A new report by Professors Richard Jones and James Wilsdon argues why the UK needs to escape the 'biomedical bubble' if it is to realise the economic, social and health potential of extra investment in R&D.
The UK is on the cusp of what we hope will be the greatest surge in investment in science and innovation for a generation. The launch of UK Research and Innovation (UKRI) presents a huge opportunity to do things better, and not just to remake the existing system on a grander scale. How can we ensure the UK research and innovation system is not only more productive, but also fairly geared towards addressing the priorities of the people within it?
There have been important discussions about the need to shape the direction as well as speed of economic growth through investments in science and innovation - for instance about ‘mission driven’ and ‘inclusive’ innovation policy. Yet we are still early in implementing the bold shifts in policy thinking and practical organisation required, and in understanding how to deal with the complex trade-offs.
The ‘biomedical bubble’ is the ideal lens through which to consider these difficult balances between excellence and equity. The authors show it is a field the UK excels in, and one that has benefited disproportionately from public funding as a result. But as funding has grown, the productivity of that investment has declined. The authors question not only a broken R&D model, but an endemic bias in public support for R&D which still hugely prioritises manufacturing over services, decades after the UK economy shifted. They also question a system in which the health benefits of research and innovation spending do not spread in a way that is fast or fair enough.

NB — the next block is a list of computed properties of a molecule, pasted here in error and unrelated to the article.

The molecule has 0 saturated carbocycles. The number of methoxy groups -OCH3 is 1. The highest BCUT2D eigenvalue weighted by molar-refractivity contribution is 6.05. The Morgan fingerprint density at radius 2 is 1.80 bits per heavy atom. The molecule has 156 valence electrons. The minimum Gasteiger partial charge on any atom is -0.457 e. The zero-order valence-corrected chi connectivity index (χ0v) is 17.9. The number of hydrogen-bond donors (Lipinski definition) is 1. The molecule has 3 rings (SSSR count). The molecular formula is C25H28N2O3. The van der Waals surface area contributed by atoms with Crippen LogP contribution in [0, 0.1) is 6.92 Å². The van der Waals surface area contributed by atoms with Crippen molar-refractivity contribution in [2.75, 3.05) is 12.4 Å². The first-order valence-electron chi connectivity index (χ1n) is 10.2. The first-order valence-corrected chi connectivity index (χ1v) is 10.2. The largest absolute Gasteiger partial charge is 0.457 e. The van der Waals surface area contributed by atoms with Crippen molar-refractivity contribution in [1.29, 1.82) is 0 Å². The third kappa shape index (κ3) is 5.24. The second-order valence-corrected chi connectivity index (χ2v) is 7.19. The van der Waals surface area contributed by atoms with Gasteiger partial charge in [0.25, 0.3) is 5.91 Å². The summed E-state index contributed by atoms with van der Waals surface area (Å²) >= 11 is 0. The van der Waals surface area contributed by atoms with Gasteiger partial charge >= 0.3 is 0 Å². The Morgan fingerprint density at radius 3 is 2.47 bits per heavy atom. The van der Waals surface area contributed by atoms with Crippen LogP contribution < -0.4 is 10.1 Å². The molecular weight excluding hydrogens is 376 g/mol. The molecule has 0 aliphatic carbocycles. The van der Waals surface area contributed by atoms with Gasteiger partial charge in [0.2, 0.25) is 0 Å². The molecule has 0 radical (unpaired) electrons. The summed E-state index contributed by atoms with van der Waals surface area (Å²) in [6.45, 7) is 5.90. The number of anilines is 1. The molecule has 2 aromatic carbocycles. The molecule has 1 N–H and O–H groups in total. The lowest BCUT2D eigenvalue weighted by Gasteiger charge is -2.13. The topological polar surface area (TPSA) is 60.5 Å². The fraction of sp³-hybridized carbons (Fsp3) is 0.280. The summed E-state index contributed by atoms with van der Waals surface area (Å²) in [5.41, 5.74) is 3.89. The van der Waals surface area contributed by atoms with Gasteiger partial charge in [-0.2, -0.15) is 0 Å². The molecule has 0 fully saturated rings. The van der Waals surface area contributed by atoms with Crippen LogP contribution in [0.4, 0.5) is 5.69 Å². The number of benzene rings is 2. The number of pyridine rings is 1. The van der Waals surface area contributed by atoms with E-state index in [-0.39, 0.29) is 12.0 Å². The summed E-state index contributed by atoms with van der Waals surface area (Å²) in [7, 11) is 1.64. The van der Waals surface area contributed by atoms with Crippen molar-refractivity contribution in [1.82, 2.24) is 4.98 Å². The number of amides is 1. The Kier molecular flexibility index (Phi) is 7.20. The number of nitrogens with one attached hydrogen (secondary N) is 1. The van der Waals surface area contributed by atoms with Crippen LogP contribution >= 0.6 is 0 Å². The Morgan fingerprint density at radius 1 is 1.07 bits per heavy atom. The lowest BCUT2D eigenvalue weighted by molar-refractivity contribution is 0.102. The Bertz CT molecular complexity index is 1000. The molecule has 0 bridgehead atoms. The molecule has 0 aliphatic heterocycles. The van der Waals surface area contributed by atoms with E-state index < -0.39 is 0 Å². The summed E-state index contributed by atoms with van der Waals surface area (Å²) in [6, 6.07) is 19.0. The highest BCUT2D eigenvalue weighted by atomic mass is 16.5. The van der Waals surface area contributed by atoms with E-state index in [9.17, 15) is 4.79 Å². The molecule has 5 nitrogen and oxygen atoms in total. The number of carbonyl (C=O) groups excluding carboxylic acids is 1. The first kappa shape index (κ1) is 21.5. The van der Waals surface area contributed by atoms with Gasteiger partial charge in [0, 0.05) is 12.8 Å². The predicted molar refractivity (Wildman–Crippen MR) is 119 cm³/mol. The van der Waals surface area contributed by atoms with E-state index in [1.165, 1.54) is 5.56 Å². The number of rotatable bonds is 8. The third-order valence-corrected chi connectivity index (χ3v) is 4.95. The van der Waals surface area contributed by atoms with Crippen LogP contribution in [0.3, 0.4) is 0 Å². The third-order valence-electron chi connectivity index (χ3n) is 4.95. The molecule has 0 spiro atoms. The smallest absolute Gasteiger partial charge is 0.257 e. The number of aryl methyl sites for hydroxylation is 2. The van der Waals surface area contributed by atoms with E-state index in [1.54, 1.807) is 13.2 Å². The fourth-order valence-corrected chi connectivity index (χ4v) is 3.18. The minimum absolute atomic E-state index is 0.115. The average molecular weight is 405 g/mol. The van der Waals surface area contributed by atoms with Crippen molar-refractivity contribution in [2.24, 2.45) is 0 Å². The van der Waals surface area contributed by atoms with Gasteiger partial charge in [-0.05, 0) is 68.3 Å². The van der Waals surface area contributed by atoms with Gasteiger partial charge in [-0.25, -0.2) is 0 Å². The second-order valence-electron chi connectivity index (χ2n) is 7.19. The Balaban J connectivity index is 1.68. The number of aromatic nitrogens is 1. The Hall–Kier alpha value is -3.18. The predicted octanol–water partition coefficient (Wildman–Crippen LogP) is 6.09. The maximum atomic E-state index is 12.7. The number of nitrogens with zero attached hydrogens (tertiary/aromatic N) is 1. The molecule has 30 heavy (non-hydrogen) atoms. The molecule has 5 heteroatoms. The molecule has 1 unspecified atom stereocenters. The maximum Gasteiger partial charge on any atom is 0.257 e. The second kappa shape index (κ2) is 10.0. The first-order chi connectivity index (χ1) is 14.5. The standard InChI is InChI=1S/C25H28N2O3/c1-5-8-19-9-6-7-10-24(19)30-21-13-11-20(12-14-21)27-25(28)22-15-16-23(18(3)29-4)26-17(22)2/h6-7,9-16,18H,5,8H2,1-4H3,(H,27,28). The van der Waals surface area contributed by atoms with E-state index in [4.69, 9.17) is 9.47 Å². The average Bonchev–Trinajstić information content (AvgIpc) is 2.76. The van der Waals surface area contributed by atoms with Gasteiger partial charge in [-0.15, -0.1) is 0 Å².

Around half of all health issues are rooted in environmental and behavioural factors, however only 5 per cent of health research funding is spent on researching ways of preventing poor health. The authors also demonstrate the concentration of health research funding in three cities - London, Oxford and Cambridge - despite variations in life expectancies of up to eight years across the country.
The authors are not arguing against vital medical research or discovery-led biological research. Far from it. They are champions of UK science investment. But they are arguing for a review and reassessment of spending priorities, and a more sophisticated way to get the balance right in the future.
So far this concentration on biomedical life sciences has not been challenged or debated. For the first time, this report sets out the evidence, facts and analysis we need to have that debate. Who should benefit? Who should participate? Who should decide? This report raises important and challenging questions, and also offers practical ways to capitalise on the opportunity of UKRI for the UK’s future.
We look forward to the ideas and conversations it generates, and to working with UKRI and the wider community to shape an innovation system that powers a thriving future economy and society. Get in touch with [email protected] to get involved.
Find out moreDownload the Biomedical Bubble report now